Asthma is a chronic disease of the lungs, it is a condition in which your airways narrow and swell and produce extra mucus. This can make breathing difficult and trigger coughing, wheezing and shortness of breath. this has led so many people to seek for easy ways to help put asthma under control
For some people, asthma is a not so severe. For others, it can make them incapable of carrying out daily activities and may lead to a life-threatening asthma attack.
Causes of Asthma
Many different aspects of a person’s environment and genetic makeup can contribute to the development of asthma and knowing this causes will give you easy ways to put asthma under control.
The following are the basic causes of asthma.
A strong link exists between allergies and asthma, many asthma attacks are caused by interaction with materials that affects the airways and causes difficulty in breathing.
Common materials that are indoor allergens include animal proteins, mostly from cat and dog dander, dust mites, cockroaches, and fungi, strong odors from insecticides, perfumes, powders, detergents and cooking gas.
Research has linked tobacco smoke to an increased risk of asthma, wheezing, respiratory infections, and death from asthma. In addition, persons who stay around people who smoke have a higher risk of developing asthma or worsening asthma condition.
Smoking makes the effects of asthma on the airways worse by adding coughing and breathlessness and overly tiredness to its symptoms, as well as increasing the risk of infections from the overproduction of mucus.
Change in weather
Changes in the weather might also stimulate attacks. Cold air can lead to airway congestion, constricted airway, extra secretions of mucus, and a reduced ability to clear that mucus. Fall in temperature can also cause constriction in breathing especially when a place is over populated or there is no free flow of fresh air.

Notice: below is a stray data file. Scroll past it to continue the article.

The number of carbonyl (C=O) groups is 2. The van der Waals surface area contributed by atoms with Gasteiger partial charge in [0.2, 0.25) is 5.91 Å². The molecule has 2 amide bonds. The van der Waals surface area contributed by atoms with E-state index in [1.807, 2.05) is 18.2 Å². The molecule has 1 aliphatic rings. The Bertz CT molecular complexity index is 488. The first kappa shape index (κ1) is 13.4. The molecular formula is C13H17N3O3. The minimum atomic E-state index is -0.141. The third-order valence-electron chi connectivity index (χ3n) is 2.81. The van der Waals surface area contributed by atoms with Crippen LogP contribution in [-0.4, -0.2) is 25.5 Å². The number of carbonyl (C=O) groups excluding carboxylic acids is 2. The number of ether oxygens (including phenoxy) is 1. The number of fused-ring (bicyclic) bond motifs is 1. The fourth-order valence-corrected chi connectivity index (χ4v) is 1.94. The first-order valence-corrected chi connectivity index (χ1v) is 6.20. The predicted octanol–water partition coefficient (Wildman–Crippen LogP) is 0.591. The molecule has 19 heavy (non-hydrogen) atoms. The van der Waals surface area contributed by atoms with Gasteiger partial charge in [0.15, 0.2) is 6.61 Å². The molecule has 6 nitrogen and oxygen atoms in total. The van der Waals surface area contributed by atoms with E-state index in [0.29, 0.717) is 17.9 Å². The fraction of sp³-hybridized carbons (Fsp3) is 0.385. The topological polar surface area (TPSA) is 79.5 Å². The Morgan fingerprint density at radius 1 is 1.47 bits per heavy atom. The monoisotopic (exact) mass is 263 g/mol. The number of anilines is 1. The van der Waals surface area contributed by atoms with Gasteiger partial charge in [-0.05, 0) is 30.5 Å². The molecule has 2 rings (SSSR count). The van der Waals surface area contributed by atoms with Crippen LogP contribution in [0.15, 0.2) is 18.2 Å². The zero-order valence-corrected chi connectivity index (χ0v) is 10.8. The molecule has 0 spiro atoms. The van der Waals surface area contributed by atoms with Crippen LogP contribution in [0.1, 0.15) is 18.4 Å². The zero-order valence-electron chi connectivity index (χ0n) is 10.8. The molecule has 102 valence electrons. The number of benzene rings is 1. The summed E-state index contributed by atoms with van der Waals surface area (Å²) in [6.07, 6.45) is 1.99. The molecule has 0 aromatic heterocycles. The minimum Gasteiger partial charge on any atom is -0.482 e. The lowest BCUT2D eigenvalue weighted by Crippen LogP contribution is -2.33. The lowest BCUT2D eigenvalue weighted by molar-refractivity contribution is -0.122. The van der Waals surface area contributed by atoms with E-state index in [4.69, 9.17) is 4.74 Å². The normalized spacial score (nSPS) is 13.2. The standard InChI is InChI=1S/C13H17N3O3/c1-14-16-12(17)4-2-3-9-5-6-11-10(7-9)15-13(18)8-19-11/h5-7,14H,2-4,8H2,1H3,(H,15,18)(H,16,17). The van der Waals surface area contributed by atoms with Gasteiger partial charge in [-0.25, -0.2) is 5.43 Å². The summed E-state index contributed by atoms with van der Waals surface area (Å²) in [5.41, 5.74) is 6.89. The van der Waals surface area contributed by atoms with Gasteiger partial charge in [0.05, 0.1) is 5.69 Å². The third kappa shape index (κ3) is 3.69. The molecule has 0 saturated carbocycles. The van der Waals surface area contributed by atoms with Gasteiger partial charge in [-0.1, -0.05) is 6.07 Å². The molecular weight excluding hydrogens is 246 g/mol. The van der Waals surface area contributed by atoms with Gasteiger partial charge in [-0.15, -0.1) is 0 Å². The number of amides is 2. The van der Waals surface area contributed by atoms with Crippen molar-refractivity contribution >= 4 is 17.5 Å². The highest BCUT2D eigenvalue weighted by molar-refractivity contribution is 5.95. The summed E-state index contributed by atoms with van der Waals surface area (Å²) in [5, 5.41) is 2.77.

Generally increase in weight burdens the airways, studies are finding a new risk factor that you may be able to do something about. Find out how obesity and asthma are related, and what you can do to manage your asthma.
If you’re overweight or obese and often find yourself wheezing and having trouble catching your breath but don’t know why, asthma may be to blame. Likewise if you have a history of asthma, but now find your asthma symptoms more difficult to control, obesity may be the culprit. watching your weight will help you control your asthma.
Commonly abused drugs like cocaine, marijuana, cigarettes, heroin, and alcohol have been proven precipitating factor for acute asthma. The use of drugs of abuse increases risk of developing more severe symptoms. Abused drug has been shown to accelerate the decline in lung function and to increase numbers of life-threatening asthma attacks, and greater asthma mortality.
People who undergo stress have higher asthma rates.
Emotional responses, including laughter and grief, might trigger asthma attacks.
A parent can pass asthma on to their child. If one parent has asthma, there is a 25 percent chance that a child will develop asthma. Having two parents with asthma increase the risk to 50 percent.
Many genes are involved in passing on asthma. These genes can interact with the environment to become active.
Steps to Control Asthma Attack
While there’s no cure for asthma, by working together, you and your doctor can draw up a simple plan for living with your condition and preventing frequent and severe asthma attacks.
- Follow your asthma action plan. With your doctor and health care team, write a detailed plan for taking medications and managing an asthma attack. Then be sure to follow your plan.Asthma is an ongoing condition that needs regular monitoring and treatment. Taking control of your treatment can make you feel more in control of your life in general.
- Get vaccinated for influenza and pneumonia. Staying current with vaccinations can prevent flu and pneumonia from triggering asthma flare-ups.